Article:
Adafruit invests time and resources providing this open source code.
Please support Adafruit and open source hardware by purchasing
products from Adafruit!

Written by Dave Astels for Adafruit Industries
Copyright (c) 2018 Adafruit Industries
Licensed under the MIT license.

All text above must be included in any redistribution.
"""

#pylint:disable=missing-super-argument

# Example:
#
#
# from file_handler import FileHandler
# import adafruit_logging as logging
# l = logging.getLogger('file')
# l.addHandler(FileHandler('log.txt'))
# l.level = logging.ERROR
# l.error("test")

from adafruit_logging import LoggingHandler

class FileHandler(LoggingHandler):

    def __init__(self, filename):
        """Create an instance.

        :param filename: the name of the file to which to write messages

        """
        self._filename = filename

    def format(self, level, msg):
        """Generate a string to log.

        :param level: The level at which to log
        :param msg: The core message

        """
        return super().format(level, msg) + '\r\n'

    def emit(self, level, msg):
        """Generate the message and write it to the UART.

        :param level: The level at which to log
        :param msg: The core message

        """
        with open(self._filename, 'a+') as f:
            f.write(self.format(level, msg))

You will need to do some extra work to enable your code to write to the file system. The details are covered in this guide.

Once that's done, you can direct log messages to a file, for example:

Download: file
from file_handler import FileHandler
import adafruit_logging as logging

l = logging.getLogger('test')
l.addHandler(FileHandler('log.txt'))
l.setLevel(logging.ERROR)
l.error("test")

This will result in a file log.txt on the CIRCUITPY drive containing something like:

1567.13: ERROR - test

Log to Adafruit IO

When Internet connectivity is available (usually via WiFi), data may be logged to the Adafruit IO data service.

See this guide to get started with Adafruit IO:

The following uses a PyPortal (M4 + ESP32) in writing a handler to send log messages to Adafruit IO.

Most of the code is in the constructor to set up the connection to the ESP32 and Adafruit IO. You pass a string to the constructor that is used to create the feed name which is -logging.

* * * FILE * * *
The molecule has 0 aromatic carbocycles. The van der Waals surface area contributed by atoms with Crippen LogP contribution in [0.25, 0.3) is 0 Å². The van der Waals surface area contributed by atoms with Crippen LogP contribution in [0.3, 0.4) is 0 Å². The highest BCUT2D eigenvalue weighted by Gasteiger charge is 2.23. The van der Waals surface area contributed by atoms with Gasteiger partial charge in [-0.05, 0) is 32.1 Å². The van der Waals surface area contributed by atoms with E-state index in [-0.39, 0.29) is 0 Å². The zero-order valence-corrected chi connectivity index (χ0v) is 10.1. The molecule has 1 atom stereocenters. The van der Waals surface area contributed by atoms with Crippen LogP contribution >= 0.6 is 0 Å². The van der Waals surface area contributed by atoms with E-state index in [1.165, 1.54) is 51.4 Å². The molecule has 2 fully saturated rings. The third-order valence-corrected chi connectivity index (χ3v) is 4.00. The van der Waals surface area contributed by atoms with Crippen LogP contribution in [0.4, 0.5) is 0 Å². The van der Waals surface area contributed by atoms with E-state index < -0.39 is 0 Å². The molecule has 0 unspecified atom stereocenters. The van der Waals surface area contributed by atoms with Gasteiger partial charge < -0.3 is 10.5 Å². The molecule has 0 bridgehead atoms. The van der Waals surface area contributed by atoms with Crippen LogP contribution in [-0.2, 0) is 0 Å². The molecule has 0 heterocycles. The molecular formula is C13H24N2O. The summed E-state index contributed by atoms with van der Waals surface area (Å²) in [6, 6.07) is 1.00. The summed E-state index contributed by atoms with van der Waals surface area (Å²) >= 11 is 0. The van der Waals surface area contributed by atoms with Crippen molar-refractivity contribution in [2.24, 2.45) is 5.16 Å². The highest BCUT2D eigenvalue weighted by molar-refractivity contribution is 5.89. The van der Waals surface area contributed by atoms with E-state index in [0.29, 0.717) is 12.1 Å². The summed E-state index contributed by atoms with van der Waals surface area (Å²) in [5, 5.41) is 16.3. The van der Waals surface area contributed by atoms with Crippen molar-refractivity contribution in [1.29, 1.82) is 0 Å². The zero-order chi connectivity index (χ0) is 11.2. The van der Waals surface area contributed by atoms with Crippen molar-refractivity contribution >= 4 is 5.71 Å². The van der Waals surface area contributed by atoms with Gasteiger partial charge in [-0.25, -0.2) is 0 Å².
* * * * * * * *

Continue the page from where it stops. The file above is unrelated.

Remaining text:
Line terminators don't need to be added, so we don't need a format method; we can directly use the inherited one.

"""
Adafruit IO based message handler for CircuitPython logging.

Adafruit invests time and resources providing this open source code.
Please support Adafruit and open source hardware by purchasing
products from Adafruit!

Written by Dave Astels for Adafruit Industries
Copyright (c) 2018 Adafruit Industries
Licensed under the MIT license.

All text above must be included in any redistribution.
"""

#pylint:disable=missing-super-argument

# Example:
#
# from aio_handler import AIOHandler
# import adafruit_logging as logging
# l = logging.getLogger('aio')
# l.addHandler(AIOHandler('test'))
# l.level = logging.ERROR
# l.error("test")

import board
import busio
from digitalio import DigitalInOut
import neopixel
from adafruit_logging import LoggingHandler
from adafruit_esp32spi import adafruit_esp32spi, adafruit_esp32spi_wifimanager
from adafruit_io.adafruit_io import RESTClient, AdafruitIO_RequestError

try:
    from secrets import secrets
except ImportError:
    print("WiFi secrets are kept in secrets.py, please add them there!")
    raise


class AIOHandler(LoggingHandler):

    def __init__(self, name):
        """Create an instance."""
        # PyPortal ESP32 Setup
        esp32_cs = DigitalInOut(board.ESP_CS)
        esp32_ready = DigitalInOut(board.ESP_BUSY)
        esp32_reset = DigitalInOut(board.ESP_RESET)
        spi = busio.SPI(board.SCK, board.MOSI, board.MISO)
        esp = adafruit_esp32spi.ESP_SPIcontrol(spi, esp32_cs, esp32_ready, esp32_reset)
        status_light = neopixel.NeoPixel(board.NEOPIXEL, 1, brightness=0.2)
        wifi = adafruit_esp32spi_wifimanager.ESPSPI_WiFiManager(esp, secrets, status_light)

        # Set your Adafruit IO Username and Key in secrets.py
        # (visit io.adafruit.com if you need to create an account,
        # or if you need your Adafruit IO key.)
        ADAFRUIT_IO_USER = secrets['adafruit_io_user']
        ADAFRUIT_IO_KEY = secrets['adafruit_io_key']

        # Create an instance of the Adafruit IO REST client
        self._io = RESTClient(ADAFRUIT_IO_USER, ADAFRUIT_IO_KEY, wifi)

        self._name = '{0}-logging'.format(name)
        try:
            # Get the logging feed from Adafruit IO
            self._log_feed = self._io.get_feed(self._name)
        except AdafruitIO_RequestError:
            # If no logging feed exists, create one
            self._log_feed = self._io.create_new_feed(self._name)

    def emit(self, level, msg):
        """Generate the message and write it to the UART.

        :param level: The level at which to log
        :param msg: The core message

        """
        self._io.send_data(self._log_feed['key'], self.format(level, msg))